IDSB04H3 Study Guide - Consumer Sovereignty, Naturopathy, Moral Hazard

International Development Studies
Course Code
Anne- Emanuelle Birn

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Week Nine- Chapter 11- Health Economics and the Economics of Heatlh
How health care differs from other kinds of markets:
Suppliers (doctors/physicians) create their own demands in limitless fashion
In economic terms, "producer sovereignty" overshadows "consumer sovereignty"
Conflict of interest between producer and consumer making for a complicated and
imperfect relationships
Why do health care markets differ from other markets:
Consumers cannot control when/how they spend money on care
Money spent or allocated by the physician may be third-party money from an insurance
company or a government program- They may in fact “provide maximum level of
services” because they don’t have financial considerations because someone else pays for
their costs- moral hazard
Varying amounts of money charged for health services may go to purposes having no
health benefit
Money is not the only consideration when analyzing health markets 1) It may be far
better not to need health services than to need them 2) the special nature of health care
also derives from human vulnerability at times of illness, pain, or impeding death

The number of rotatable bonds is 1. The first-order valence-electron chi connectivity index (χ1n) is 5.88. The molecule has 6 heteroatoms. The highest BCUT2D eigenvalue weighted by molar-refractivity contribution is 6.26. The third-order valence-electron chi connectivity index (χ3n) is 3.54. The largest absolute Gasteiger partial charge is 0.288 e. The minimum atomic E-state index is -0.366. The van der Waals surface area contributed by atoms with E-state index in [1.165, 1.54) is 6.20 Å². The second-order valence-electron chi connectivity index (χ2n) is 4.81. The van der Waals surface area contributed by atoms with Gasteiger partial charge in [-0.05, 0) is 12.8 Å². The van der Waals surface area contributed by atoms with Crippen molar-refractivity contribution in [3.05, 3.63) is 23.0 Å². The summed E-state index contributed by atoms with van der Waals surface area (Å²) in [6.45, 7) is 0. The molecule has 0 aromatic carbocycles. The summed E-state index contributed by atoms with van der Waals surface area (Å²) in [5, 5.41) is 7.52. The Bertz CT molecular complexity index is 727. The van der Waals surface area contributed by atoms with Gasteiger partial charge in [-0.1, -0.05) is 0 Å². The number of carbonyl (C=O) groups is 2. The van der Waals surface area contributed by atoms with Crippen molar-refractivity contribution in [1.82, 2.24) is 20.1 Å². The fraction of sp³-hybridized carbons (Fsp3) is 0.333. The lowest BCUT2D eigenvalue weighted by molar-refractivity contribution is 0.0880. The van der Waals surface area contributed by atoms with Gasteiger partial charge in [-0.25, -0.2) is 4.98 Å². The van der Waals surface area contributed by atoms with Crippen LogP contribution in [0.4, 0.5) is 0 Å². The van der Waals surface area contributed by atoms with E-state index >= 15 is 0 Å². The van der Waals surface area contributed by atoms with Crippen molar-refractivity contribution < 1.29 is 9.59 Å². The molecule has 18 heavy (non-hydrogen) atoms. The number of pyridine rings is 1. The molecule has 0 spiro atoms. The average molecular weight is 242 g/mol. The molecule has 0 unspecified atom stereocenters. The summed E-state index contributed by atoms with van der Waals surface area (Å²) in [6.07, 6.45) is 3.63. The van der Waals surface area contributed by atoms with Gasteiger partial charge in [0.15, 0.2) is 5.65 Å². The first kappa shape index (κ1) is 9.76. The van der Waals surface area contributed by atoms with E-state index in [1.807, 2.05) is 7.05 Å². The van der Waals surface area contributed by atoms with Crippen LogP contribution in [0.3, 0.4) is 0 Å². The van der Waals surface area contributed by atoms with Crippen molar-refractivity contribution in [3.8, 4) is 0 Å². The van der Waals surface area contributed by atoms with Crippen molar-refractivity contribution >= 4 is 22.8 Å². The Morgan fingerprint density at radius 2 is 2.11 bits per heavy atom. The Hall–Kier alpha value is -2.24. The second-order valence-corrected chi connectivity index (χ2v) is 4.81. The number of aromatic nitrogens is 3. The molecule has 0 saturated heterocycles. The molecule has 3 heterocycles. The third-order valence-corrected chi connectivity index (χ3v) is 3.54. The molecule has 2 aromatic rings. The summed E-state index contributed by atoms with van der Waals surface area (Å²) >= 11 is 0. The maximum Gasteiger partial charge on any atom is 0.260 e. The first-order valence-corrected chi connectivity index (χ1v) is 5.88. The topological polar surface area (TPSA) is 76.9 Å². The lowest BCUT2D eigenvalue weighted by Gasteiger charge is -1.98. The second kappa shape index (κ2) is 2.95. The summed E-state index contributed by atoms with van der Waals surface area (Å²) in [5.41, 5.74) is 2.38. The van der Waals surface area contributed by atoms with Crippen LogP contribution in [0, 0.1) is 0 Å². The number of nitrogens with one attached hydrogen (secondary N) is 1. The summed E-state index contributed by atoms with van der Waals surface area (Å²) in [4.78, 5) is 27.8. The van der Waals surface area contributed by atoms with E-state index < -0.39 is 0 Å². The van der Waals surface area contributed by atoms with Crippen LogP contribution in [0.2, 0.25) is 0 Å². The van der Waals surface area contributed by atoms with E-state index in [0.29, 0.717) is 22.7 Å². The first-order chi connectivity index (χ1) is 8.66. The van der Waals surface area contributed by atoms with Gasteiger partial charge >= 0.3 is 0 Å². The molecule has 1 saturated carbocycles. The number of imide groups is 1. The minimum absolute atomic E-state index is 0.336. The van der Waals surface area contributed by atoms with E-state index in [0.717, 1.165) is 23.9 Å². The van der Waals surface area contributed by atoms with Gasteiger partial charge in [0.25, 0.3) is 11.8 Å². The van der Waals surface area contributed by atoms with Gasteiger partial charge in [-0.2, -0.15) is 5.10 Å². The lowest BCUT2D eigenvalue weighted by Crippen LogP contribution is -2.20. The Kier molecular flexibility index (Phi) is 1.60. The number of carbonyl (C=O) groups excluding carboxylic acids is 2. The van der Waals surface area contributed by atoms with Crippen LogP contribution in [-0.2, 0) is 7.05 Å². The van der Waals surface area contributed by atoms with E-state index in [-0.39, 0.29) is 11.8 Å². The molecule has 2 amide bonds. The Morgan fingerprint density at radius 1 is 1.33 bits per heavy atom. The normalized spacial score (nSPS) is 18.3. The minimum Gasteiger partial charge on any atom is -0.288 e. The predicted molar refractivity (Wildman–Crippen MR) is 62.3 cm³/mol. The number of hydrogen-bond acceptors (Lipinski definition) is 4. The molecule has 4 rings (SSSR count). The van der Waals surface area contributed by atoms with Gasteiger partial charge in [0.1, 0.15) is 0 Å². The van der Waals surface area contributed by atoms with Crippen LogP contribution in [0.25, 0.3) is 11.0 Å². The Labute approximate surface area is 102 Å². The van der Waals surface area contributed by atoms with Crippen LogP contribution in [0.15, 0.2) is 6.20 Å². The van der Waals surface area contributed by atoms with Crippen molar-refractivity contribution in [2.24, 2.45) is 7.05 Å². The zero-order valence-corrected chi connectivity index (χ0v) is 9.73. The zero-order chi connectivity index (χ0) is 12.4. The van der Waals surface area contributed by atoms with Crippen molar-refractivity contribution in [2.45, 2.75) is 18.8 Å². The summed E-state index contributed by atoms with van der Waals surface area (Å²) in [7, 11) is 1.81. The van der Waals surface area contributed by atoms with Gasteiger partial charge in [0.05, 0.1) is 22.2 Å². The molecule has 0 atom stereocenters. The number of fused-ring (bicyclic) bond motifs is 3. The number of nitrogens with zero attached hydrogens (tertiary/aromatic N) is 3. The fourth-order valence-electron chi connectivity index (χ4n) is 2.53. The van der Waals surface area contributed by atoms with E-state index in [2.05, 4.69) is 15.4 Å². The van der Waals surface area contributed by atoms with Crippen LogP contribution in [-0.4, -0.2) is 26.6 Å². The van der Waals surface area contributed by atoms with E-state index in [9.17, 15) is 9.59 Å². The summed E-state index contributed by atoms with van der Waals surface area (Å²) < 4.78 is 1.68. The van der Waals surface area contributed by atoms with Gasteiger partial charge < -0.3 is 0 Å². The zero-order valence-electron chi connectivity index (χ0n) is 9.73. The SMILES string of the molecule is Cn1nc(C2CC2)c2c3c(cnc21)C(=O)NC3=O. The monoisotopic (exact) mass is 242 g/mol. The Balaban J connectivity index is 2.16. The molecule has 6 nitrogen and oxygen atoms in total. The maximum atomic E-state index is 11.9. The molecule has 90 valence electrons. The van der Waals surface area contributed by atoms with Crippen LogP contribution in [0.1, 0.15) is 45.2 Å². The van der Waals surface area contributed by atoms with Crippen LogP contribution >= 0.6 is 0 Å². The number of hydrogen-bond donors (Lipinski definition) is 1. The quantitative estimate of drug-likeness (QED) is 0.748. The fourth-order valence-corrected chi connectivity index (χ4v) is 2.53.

Health System financing:
Three main means of financing health care:
1) Revenues fathered by national/ local governments through taxation
2) Tax based or salary deducted contributions to public insurance
3) Private payment to private insurance schemes or out of pocket
expenditure at the point of health care provision
Health system financing yield different levels of progressivity (fairness)
1) Financing through taxation is most fair
2) Depending on how contributions rates are established, mandatory
health services may be regressive
3) Private voluntary health insurance is more regressive than mandatory
health insurance since ‘risk’ is at the individual rather than the
community level
The Health Insurance Model:
Insurance plans holds the promise that funding for health care will be available when it is
needed by the individual
Many premiums into a common pool, from which any one individual may withdraw
funds when needed; this is known as risk pooling
Private insurers may select who they will provide coverage for, or may decide to delay or
reduce benefits paid. This is known as risk selection
The share costs by an insurance that pay one out of their own pocket. This known as cost
Community based
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